Surviving on the Gold Mountain

A History of Chinese American Women and Their Lives

By Huping Ling

Subjects: Chinese Studies
Paperback : 9780791438640, 252 pages, July 1998
Hardcover : 9780791438633, 252 pages, July 1998

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Table of contents

List of Tables

List of Illustrations


Author's Note


Part One Early Chinese Immigrant Women, 1840s–1943

1. Nineteenth Century Immigration: Chinese Women Came to the Gold Mountain


Social Conditions for Women in Nineteenth Century China
Motives for Immigration
Restrictions on the Entry of Chinese Women
Immigration and Settlement Patterns


2. Nineteenth and Early-Twentieth Century Chinese American Women at Work


Slave Girls
Merchant Wives
Farm Wives


3. Defining Home and Community


Family Life
Community Involvement


Part Two Postwar Chinese American Women, 1943–1965

4. Postwar Chinese American Women


Repeal of Chinese Exclusion Acts
Motives and Means of Immigration
New Employment Opportunities
Family Life
Social Activities and Community Work


Part Three Contemporary Chinese American Women, 1965–1990s

5. New Turning Point


Educational and Occupational Achievements
Participation in Mainstream Politics
Attitude Change of the Younger Generation: More Appreciation of Chinese Heritage
Motives and Means of Immigration Since the 1960s
Conditions for New Immigrants


6. Issues and Concerns


Model Minority: Myth and Reality
Debate Over Affirmative Action
Interracial Marriage
Other Concerns


7. Conclusion




The first comprehensive work on Chinese American women's history covering the past 150 years.


Surviving on the Gold Mountain is the first comprehensive work on Chinese American women's history covering the past 150 years. Relying on archival documents (many of which have never been used), oral history interviews, census data, contemporary newspapers in English and Chinese, and secondary literature, it unearths an unknown page of Chinese American history—the lives of Chinese immigrant women as wives of merchants, farmers, and laborers, as prostitutes, and as students and professionals in nineteenth- and twentieth-century America.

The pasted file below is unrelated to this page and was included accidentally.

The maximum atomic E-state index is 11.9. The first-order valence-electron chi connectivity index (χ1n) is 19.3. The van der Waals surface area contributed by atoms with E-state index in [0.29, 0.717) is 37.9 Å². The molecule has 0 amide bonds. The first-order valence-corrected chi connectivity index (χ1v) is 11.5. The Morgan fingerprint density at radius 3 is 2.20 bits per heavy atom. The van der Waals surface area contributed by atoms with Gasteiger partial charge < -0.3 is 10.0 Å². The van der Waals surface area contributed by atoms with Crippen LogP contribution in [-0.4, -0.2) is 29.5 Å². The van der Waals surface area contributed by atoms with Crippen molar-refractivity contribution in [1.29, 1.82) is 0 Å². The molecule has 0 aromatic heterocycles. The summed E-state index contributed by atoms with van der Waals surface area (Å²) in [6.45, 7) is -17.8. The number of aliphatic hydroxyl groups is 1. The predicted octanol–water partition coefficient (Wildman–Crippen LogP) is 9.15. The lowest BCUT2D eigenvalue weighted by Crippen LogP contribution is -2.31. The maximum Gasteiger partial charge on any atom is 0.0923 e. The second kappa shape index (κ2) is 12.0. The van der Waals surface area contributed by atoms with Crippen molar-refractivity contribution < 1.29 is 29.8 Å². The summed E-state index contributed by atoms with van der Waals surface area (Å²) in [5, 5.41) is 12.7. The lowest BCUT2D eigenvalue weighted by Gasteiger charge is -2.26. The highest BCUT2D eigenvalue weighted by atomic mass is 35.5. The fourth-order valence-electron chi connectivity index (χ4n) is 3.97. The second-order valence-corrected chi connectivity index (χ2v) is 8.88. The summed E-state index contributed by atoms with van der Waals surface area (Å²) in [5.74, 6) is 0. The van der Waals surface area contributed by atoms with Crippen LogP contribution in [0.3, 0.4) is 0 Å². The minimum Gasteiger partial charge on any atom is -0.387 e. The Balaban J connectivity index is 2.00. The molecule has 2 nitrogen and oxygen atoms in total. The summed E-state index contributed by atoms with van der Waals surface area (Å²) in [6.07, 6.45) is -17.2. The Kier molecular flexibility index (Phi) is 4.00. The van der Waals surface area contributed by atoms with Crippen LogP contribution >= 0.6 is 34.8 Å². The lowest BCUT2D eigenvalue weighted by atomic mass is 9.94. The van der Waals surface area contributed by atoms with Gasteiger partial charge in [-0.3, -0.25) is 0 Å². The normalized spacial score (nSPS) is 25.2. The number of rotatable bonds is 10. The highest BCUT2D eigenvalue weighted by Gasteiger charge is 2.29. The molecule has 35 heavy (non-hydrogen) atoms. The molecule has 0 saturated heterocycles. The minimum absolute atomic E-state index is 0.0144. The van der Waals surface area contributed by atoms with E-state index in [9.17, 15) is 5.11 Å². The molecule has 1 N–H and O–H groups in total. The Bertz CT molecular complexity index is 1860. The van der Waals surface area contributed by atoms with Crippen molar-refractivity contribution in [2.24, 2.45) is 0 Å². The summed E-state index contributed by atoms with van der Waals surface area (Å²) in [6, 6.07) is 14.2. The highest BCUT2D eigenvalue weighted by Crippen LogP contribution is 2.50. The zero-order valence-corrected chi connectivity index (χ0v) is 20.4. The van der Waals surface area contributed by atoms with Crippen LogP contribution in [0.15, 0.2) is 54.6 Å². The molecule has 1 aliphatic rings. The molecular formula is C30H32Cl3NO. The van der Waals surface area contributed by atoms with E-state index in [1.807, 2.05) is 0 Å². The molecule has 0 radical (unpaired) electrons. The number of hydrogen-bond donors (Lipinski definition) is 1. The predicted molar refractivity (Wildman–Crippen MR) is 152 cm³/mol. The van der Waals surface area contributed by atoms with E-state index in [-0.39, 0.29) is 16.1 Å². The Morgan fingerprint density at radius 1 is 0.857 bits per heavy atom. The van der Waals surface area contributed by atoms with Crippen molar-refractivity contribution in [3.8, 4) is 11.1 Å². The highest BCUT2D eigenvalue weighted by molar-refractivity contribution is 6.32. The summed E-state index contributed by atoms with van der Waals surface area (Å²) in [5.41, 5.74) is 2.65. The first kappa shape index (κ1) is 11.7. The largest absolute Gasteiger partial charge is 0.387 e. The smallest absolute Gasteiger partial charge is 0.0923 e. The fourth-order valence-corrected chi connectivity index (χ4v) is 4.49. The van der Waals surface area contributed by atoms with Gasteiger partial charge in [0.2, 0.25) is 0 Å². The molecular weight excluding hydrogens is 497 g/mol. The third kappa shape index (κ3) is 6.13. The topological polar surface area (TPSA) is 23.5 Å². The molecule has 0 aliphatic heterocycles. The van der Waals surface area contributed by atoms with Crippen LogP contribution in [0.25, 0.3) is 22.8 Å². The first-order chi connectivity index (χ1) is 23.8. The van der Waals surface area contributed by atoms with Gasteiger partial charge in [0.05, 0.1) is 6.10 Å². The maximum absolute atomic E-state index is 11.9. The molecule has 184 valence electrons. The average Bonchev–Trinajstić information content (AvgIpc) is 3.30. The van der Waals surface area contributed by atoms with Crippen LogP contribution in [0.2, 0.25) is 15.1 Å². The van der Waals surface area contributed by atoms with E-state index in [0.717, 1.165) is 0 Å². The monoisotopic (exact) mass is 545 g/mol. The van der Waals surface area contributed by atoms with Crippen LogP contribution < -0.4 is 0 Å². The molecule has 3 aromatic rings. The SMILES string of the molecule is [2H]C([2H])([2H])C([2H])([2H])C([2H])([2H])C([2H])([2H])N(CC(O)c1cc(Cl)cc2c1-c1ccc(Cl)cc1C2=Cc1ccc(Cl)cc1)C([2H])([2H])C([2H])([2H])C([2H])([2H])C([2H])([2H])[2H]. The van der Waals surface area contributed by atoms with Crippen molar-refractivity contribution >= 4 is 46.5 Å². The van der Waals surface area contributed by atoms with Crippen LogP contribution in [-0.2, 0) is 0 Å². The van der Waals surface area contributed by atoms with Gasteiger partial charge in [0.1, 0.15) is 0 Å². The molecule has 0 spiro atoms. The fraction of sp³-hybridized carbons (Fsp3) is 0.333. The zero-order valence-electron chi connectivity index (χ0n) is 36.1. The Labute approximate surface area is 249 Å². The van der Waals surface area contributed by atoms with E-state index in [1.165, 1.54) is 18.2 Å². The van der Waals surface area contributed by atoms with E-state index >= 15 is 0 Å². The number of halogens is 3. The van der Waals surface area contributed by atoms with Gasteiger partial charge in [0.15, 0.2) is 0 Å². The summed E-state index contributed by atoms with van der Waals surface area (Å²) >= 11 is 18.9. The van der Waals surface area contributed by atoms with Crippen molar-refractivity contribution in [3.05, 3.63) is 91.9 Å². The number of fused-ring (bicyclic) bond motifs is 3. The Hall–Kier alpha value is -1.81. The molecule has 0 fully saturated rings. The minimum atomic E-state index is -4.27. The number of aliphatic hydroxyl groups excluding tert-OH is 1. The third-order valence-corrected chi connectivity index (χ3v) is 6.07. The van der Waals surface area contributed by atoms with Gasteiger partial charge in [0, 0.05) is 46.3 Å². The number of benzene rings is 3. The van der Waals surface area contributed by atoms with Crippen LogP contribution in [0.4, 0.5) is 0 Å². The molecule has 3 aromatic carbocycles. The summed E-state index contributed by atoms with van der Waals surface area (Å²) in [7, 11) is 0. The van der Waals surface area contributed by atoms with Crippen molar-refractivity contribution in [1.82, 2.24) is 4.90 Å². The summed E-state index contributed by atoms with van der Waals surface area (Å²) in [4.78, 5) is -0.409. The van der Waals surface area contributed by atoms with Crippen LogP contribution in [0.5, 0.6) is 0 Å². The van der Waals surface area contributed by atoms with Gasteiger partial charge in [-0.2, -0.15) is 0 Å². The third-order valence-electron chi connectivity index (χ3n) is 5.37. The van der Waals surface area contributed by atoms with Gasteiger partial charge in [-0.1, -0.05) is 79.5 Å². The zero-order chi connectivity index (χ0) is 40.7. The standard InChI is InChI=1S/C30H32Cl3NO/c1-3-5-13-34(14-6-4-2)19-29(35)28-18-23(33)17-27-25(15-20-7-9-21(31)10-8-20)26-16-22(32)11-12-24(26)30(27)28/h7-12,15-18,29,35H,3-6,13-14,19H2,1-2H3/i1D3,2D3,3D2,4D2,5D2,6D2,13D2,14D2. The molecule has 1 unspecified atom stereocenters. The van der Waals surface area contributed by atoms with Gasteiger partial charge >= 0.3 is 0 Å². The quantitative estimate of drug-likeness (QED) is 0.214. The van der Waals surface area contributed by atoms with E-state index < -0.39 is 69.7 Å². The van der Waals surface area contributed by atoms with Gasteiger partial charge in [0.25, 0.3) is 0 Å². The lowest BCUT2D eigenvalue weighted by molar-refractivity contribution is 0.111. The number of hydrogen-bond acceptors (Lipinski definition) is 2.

Huping Ling is Associate Professor of History at Truman State University.


"Surviving on the Gold Mountain is a significant addition to our too-scant scholarly literature about Chinese American women. In addition to her historical skills, Huping Ling brings to it her irreplaceable experience as a recent student emigrant from the People's Republic of China. It is a contribution to both the history of immigration and the history of women. " — Roger Daniels, University of Cincinnati

"Surviving on the Gold Mountain presents an expansive story of America's past from the particulars of individual lives. This work testifies yet again to the immense possibilities of women's history and its transformative powers. " — Gary Y. Okihiro, Cornell University, and author of Margins and Mainstreams: Asians in American History and Culture

"Huping Ling has written the most comprehensive history of Chinese American women to date. Covering the entire period from the 1840s to the present, she examines the lives and experiences of different subgroups in various regions of the country, focusing particularly on immigration, work, family, and community. Her account is enlivened by the voices of Chinese American women and enriched by photographs, maps, and documents. A work of impressive scope and scholarship, Surviving on the Gold Mountain will be of value to both students and scholars in Ethnic and Asian American history. " — Evelyn Nakano Glenn, University of California, Berkeley